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Ham Member Lookups: 5684



- Licensed continuously since April, 1962.

- Callsigns previously held: WN5BRQ, WA5BRQ, KC5OA, K5NTX (vanity), K5QL (vanity)

- QTH's previously operated from: Oklahoma City, OK, Corpus Christi, TX, USS Independence (CVA-62), Dallas, TX


- 70cm FM Repeater owner, experimenter, and trustee

- 2m & 70cm FM operation

- HF DX-chasing (but NOT contesting)

- HF PSK-31 operation

- HF antenna experimentaion

Most Memorable Ham Radio Experiences:

- As a fairly new Novice I unsuccessfully demo'd ham radio at a Boy Scout troop meeting. I could not make a contact to save my life and discovered later that my transmitter bandswitch was on 20m and that I'd been transmitting on the second harmonic of my 40m crystal! A few days later I got a card in the mail from an ARRL Official Observer (OO) for that little oversight.

- In the early 1970's while in the Navy and assigned to the aircraft carrier USS Independence deployed in the Atlantic and Mediterranean, I was privileged to be able run phone patches back to the states for numerous fellow crew members. The ship had a complete Drake station (R4, T4, and L4 Linear) connected through a ship's antenna tuner to one of the ship's vertical antennas which was mounted on the port side of the flight deck near the fantail (it was very near the LSO plaftform). At first glance some might think that a vertical antenna mounted on the side of the flight deck would not be compatible with landing aircraft, but the antenna was hinged at the base so that it could be made horizontal during flight ops. The ship did not have a club call sign for security reasons so all of us hams had to use our personal callsigns when operating (I was WA5BRQ then). When we'd finished running patches for the evening, stations from the countries behind the old iron curtain would call us and pump us for information as to the name, type, and destination of the ship, what our jobs were, etc., none of which we were allowed to tell them, of course. Unfortunately, before we deployed again in the later half of 1971, the officer (also a ham) who oversaw the ham station was transferred and there was no other officer or CPO who could champion the ham station to the CO and XO. As a result, the station was dismantled and the compartment housing it was turned into a weight room. I never did find out what happened to all that great equipment after it was unceremoniously carted off the ship. It's sad that the powers that be gave more weight (pun intended) to the idea of a weight room than for the morale boost the crew got from phone patches back home to their loved ones.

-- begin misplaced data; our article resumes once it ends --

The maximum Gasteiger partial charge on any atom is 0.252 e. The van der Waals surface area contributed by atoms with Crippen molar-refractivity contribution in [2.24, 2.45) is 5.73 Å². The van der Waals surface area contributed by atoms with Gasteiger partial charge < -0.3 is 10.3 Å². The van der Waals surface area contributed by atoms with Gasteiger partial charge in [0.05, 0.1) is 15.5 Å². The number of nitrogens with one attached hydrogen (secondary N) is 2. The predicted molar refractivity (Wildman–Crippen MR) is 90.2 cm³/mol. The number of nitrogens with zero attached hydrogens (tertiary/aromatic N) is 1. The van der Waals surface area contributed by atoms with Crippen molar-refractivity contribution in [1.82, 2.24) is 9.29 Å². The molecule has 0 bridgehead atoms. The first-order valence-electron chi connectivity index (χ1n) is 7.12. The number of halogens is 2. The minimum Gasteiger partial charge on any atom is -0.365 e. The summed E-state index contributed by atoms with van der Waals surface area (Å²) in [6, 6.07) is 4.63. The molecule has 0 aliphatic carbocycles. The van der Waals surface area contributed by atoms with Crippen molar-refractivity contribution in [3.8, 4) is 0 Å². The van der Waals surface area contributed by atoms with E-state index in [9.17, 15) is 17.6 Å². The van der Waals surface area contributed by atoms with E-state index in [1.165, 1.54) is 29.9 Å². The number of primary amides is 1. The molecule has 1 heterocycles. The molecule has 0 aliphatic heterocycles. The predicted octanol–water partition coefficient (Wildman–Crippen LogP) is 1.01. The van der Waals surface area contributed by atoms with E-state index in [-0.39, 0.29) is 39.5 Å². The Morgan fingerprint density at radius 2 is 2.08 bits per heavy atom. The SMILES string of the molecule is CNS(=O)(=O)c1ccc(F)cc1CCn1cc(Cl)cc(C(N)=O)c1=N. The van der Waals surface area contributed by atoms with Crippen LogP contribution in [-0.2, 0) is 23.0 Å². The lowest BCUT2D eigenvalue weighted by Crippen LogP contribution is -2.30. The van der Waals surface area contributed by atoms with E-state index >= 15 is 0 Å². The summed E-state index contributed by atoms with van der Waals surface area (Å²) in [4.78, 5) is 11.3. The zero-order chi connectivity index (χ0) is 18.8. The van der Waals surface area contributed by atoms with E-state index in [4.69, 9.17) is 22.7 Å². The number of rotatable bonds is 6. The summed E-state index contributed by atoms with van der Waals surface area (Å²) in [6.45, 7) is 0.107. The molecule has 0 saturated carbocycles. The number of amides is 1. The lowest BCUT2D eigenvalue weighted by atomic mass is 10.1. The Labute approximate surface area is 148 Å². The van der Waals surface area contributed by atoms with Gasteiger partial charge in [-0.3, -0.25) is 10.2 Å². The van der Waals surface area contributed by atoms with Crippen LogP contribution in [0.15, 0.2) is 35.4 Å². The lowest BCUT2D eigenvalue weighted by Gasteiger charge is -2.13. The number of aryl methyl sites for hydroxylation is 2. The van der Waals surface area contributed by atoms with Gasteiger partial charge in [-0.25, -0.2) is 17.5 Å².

6978826 Last modified: 2016-01-03 18:55:13, 3344 bytes

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